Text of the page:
That launch has been scheduled for 2017. Yesterday (August 27) in its Key Decision Point C, NASA announced a commitment to Congress that — with all of their formulas and budget risks incorporated into a statistical model — committed the agency to a baseline launch date in 2018, although we will continue to work to achieve the more aggressive schedule (2017).

There are probably dozens of other jobs I do that are more important than accounting, but certainly it’s a big part of my job, which focuses on cost and scheduling and technological viability. It’s balance of all of those things — having to keep close tabs. We predict and plan and manage, and we perform to our plans. 

In an aerospace company, you like to begin in the engineering disciplines and progress to program manager, particularly with development programs. I did work not only in accounting and finance but also scheduling business operations, which led to a subcontract management role for the International Space Station. I was running the subcontracts for the FCB (Functional Cargo Block), the first element of the International Space Station, which the Russians built and the Americans paid for. That was our first contract with the Russians; we were pioneering a relationship with the Russians. Part of it was that it led to the standing up of the (Boeing) Moscow Design Center. We tapped into the expertise of the Russians and applied that to the design requirements in the commercial airplane business. What I was doing was working with NASA and the Khrunichev Space Center to design, develop and deliver the FCB.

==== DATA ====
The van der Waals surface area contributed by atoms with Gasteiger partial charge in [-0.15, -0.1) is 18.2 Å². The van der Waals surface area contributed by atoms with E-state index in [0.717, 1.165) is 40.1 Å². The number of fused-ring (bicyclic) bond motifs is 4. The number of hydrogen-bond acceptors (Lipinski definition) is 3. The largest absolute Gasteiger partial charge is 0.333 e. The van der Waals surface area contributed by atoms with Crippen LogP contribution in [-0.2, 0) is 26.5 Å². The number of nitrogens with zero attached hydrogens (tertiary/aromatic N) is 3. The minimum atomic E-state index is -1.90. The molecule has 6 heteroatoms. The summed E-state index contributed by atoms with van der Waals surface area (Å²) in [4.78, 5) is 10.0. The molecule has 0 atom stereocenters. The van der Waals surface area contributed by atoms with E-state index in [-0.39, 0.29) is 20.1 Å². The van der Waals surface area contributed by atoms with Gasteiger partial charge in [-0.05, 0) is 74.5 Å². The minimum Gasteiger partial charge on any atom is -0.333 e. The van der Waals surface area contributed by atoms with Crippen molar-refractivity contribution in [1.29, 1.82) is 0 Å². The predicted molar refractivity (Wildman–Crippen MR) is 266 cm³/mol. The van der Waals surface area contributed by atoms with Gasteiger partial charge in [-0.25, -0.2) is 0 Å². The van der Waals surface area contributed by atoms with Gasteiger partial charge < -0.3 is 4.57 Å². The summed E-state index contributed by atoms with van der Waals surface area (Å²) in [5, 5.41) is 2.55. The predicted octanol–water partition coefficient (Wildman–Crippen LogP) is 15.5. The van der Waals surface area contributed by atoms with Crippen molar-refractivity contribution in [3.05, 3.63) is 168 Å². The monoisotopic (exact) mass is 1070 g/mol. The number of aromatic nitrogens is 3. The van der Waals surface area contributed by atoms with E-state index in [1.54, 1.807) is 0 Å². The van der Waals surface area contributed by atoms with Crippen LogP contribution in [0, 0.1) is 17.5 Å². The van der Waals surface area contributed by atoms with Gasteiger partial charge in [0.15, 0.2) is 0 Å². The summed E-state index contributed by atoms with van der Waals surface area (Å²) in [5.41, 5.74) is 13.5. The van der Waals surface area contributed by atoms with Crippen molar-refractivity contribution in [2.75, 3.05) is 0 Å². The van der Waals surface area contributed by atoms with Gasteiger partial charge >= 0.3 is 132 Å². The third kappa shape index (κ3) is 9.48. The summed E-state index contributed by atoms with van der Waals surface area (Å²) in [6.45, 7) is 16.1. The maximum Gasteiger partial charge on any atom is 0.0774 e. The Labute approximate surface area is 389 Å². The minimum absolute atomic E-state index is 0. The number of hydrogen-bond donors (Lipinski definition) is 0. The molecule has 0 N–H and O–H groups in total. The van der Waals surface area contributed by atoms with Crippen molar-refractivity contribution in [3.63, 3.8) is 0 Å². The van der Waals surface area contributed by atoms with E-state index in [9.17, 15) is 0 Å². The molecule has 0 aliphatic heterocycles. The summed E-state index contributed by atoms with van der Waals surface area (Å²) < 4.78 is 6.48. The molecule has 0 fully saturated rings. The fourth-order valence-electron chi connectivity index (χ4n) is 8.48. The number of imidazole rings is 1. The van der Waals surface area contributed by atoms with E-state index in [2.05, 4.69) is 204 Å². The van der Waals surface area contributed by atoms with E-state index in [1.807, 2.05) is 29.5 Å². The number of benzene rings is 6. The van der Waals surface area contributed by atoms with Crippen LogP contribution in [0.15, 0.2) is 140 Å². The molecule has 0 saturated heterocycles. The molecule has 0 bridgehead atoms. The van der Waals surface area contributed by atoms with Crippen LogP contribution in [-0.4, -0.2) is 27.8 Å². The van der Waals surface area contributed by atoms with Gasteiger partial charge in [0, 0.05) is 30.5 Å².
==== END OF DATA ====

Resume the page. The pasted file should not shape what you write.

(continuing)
In the job I have today, I’m directly responsible for all of the pieces of the Core Stage, Upper Stage and Interim Cryogenic Propulsion Stage, and working with the customer integrating all of the elements.

Accounting has provided an incredible foundation for all the jobs I’ve done over my 33 years with Boeing. I’ve learned to surround myself with experts.

Chris McFadyen is the editorial director of Business Alabama.

Interview by Chris McFadyen